And they were thus destroyed, or soon or late,

Be they a common soldier, or great knight.

The Saracens did now the field vacate,

Their pagan army surely put to flight,

Their ranks in ruin, scattering o’er the ground.

The Christians new strength and courage found.

Yet scarce two arrow-flights away they’d sped,

Ere Agramante stopped them in their flight,

And then our ranks, in turn, took fright and fled,

Deserting the field, before such pagan might,

Running from those they’d chased, now filled with dread,

As the waters, midst a storm, confounded quite

Thrust, by a north-easterly, from the shore,

Are thrust back, by a southerly, once more.

Book II: Canto XXX: 50-55: The battle sways to and fro

Thus, the Christians and Saracens swayed

Back and forth, as they fought, o’er the field.

Now they fled, now a swift pursuit they made,

Changing places, as they thought to charge or yield.

And, though the sovereign lords and knights displayed

Their reluctance to move, with sword and shield,

The common soldiers were blown to and fro

Leaves in the wind, urged on by friend or foe.

Three times, indeed, each army failed to hold

The ground it won, retreating o’er the plain.

When a fourth time they met, they sought to hold

Every inch of that field they could gain.

Standing firm, chest to chest, their efforts told,

Fierce blows, and cruel wounds, each did sustain.

Naked swords flailing, savage was that fight,

While, amidst the chaos, knight felled bold knight.

Here, sharp sword in hand, King Puliano

Charged an English warrior, Ottone;

Count Gano’s cousin met Ruggiero,

And was unseated; I mean the brave Grifone.

While a Christian, the knight Ricardo,

Fought for a while gainst King Agramante,

Until the latter brought the former low,

Then charged Monleone’s Gualtiero.

The Duke of Bayonne, Barigano,

With William the Scot, faced Daniforte;

While Charlemagne dealt a mortal blow

To that mighty warrior Balifronte.

Elsewhere the Saracen king Moridano

Fought Sinibaldo, and no less fiercely;

Sinibaldo, Count of Holland, could hold

His own against that giant, big and bold.

Nearby, Daniberto the Frisian

Fought Noritia’s king, Manilardo,

While Brunello, the little African,

Stood to one side, watching every blow;

While King Tanfirone fought, for a span,

With Picardy’s Sansone, midst the foe,

As a host of others, beyond number,

Battled, everywhere, gainst one another.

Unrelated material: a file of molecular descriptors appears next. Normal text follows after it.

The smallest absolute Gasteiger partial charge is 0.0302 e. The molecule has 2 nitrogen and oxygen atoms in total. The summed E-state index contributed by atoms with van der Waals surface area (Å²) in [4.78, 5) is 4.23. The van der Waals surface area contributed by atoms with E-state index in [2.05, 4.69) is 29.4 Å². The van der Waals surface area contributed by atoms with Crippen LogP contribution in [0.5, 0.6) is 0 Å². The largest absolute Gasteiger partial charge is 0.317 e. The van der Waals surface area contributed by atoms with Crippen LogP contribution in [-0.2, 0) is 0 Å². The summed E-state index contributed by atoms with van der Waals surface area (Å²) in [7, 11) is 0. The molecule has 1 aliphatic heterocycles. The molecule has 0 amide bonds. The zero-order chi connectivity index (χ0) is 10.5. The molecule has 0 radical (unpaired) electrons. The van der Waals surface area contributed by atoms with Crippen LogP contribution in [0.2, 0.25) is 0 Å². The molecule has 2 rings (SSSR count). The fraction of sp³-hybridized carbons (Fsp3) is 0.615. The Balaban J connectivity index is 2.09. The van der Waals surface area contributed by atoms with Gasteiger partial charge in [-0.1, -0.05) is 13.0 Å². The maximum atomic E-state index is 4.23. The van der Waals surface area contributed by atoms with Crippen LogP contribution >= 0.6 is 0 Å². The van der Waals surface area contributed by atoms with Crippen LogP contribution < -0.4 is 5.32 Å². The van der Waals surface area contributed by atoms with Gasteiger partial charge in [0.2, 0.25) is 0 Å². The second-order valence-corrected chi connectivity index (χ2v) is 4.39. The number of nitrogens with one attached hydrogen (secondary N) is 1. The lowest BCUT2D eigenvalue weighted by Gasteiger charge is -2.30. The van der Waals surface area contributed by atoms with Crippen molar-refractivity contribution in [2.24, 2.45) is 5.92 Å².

The battle lines were much confused, I say,

In that fierce fight, and firm news only came

To Oliviero, after much delay,

Of the latest situation; that same

Had been fighting Grandonio all day,

The proud Saracen, whom he knew by name.

Each had inflicted damage on the other,

While gaining scant advantage, however.

Book II: Canto XXX: 56-59: The knights gather to the aid of their monarchs

As soon as Oliviero had learned

Of Charlemagne’s labours in the field,

The noble marquis, now greatly concerned,

Quit Grandonio and with sword and shield

Sped to his aid. News reached the Dane who’d earned

Much honour, for he fought, and ne’er would yield,

Gainst Serpentino, champion on his side.

Which was the finer knight, who could decide?

But Uggiero, on hearing Charlemagne

Was encountering many a reckless foe,

Swiftly broke off his duel on the plain,

I mean that gainst the fierce Serpentino,

And galloping, the further slopes to gain,

Crossed wooded hills and vales, hastening so,

Until he reached the place where his king

Fought Balifronte, seeking help to bring.

In like manner, Christians in the field,

Now learned about this other bitter fight,

Where Agramante all his skill revealed

Gainst Charlemagne, with many another knight.

And swiftly, their concern now unconcealed,

With loose reins, spurring with all their might,

They rode, as one, to reach the upper plain,

To fight nowhere but with King Charlemagne.

And when Balugante, and Marsilio,

And Grandonio, King of Volterna,

And that brave Saracen, Serpentino,

Likewise saw the dust-cloud whirling ever,

From the slope where their monarch fought the foe,

They sought to bring aid to Agramante,

Recognising his host had reached the field,

Though Ferrau to that impulse failed to yield,

Book II: Canto XXX: 60-63: Ferrau retires to the woods, where Orlando is also resting

He had been hammered in such a manner

By Prince Rinaldo, that he chose to retire,

And amidst the woods seek the cool water

Of a fount, far from the heat of the fire.

He found a fair glade, its trees in flower,

Filled with little birds, whose notes rose higher,

In their joy; and yet that solitary place

Was that in which Orlando hid his face.  

The Count, when he had left Pinadoro

(I know not if you now recall the scene)

Dismounted in those same woods, also,

Loosing Brigliador and, midst the green,

Praying that the sacred ensigns on show

And France’s fleurs-de-lys might yet be seen

To fail, and he might prove their saviour there.

Ferrau was to find him thus in prayer.

Neither knight as yet suspected aught,

That they, I mean, were nigh to each other,

But what passed between them, and if they fought,

That I shall narrate a little later.

Meanwhile the battlefield, I may report,

Which brought so many warriors together,

Was the site of such fierce conflict once more,

I fear my voice must fail, that sings but war.

So, I will rest awhile, ere I return,

To continue the fight of which I speak,

Where of Ruggiero’s deeds you may learn,

And marks of his high valour you may seek.

Grant me, then, an ear, that I might earn

Your good favour (or face your fierce critique!)

My fair lady, and my courteous knight,

Whom, from the first, I’ve but sought to delight.

The End of Book II: Canto XXX of ‘Orlando Innamorato’

Boiardo: Orlando Innamorato: Book II, Canto XXX - End